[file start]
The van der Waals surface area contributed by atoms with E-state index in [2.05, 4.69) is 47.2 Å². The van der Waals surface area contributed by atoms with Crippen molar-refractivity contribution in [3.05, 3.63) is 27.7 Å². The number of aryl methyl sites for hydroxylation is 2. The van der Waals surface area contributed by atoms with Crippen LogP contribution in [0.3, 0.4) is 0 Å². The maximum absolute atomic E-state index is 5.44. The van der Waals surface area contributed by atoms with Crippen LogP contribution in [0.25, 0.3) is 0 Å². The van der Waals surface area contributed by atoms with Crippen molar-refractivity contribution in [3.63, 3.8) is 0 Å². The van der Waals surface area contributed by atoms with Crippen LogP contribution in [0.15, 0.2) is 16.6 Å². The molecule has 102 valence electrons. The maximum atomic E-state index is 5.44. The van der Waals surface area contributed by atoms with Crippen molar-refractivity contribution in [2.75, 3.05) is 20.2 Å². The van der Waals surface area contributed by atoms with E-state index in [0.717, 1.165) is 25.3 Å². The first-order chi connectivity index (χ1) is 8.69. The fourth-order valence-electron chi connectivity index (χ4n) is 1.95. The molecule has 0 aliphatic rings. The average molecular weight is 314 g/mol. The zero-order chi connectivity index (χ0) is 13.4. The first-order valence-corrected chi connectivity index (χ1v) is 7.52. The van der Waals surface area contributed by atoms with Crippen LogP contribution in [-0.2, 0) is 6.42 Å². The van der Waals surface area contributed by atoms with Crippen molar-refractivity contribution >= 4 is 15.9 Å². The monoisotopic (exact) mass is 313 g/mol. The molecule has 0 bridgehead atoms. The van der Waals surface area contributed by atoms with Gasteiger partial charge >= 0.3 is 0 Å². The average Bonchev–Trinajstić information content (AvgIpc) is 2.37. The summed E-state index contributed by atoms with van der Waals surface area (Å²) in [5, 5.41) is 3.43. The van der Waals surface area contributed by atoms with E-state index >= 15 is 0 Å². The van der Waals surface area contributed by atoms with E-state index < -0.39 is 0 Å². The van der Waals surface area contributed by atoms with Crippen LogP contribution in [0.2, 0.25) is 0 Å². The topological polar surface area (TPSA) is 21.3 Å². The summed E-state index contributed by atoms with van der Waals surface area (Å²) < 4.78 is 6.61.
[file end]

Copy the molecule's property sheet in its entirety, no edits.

The van der Waals surface area contributed by atoms with E-state index in [2.05, 4.69) is 47.2 Å². The van der Waals surface area contributed by atoms with Crippen molar-refractivity contribution in [3.05, 3.63) is 27.7 Å². The number of aryl methyl sites for hydroxylation is 2. The van der Waals surface area contributed by atoms with Crippen LogP contribution in [0.3, 0.4) is 0 Å². The maximum absolute atomic E-state index is 5.44. The van der Waals surface area contributed by atoms with Crippen LogP contribution in [0.25, 0.3) is 0 Å². The van der Waals surface area contributed by atoms with Crippen molar-refractivity contribution in [3.63, 3.8) is 0 Å². The van der Waals surface area contributed by atoms with Crippen LogP contribution in [0.15, 0.2) is 16.6 Å². The molecule has 102 valence electrons. The maximum atomic E-state index is 5.44. The van der Waals surface area contributed by atoms with Crippen molar-refractivity contribution in [2.75, 3.05) is 20.2 Å². The van der Waals surface area contributed by atoms with E-state index in [0.717, 1.165) is 25.3 Å². The first-order chi connectivity index (χ1) is 8.69. The fourth-order valence-electron chi connectivity index (χ4n) is 1.95. The molecule has 0 aliphatic rings. The average molecular weight is 314 g/mol. The zero-order chi connectivity index (χ0) is 13.4. The first-order valence-corrected chi connectivity index (χ1v) is 7.52. The van der Waals surface area contributed by atoms with Crippen LogP contribution in [-0.2, 0) is 6.42 Å². The van der Waals surface area contributed by atoms with Crippen molar-refractivity contribution >= 4 is 15.9 Å². The monoisotopic (exact) mass is 313 g/mol. The molecule has 0 bridgehead atoms. The van der Waals surface area contributed by atoms with Gasteiger partial charge >= 0.3 is 0 Å². The average Bonchev–Trinajstić information content (AvgIpc) is 2.37. The summed E-state index contributed by atoms with van der Waals surface area (Å²) in [5, 5.41) is 3.43. The van der Waals surface area contributed by atoms with E-state index >= 15 is 0 Å². The van der Waals surface area contributed by atoms with E-state index < -0.39 is 0 Å². The van der Waals surface area contributed by atoms with Crippen LogP contribution in [0.2, 0.25) is 0 Å². The topological polar surface area (TPSA) is 21.3 Å². The summed E-state index contributed by atoms with van der Waals surface area (Å²) < 4.78 is 6.61.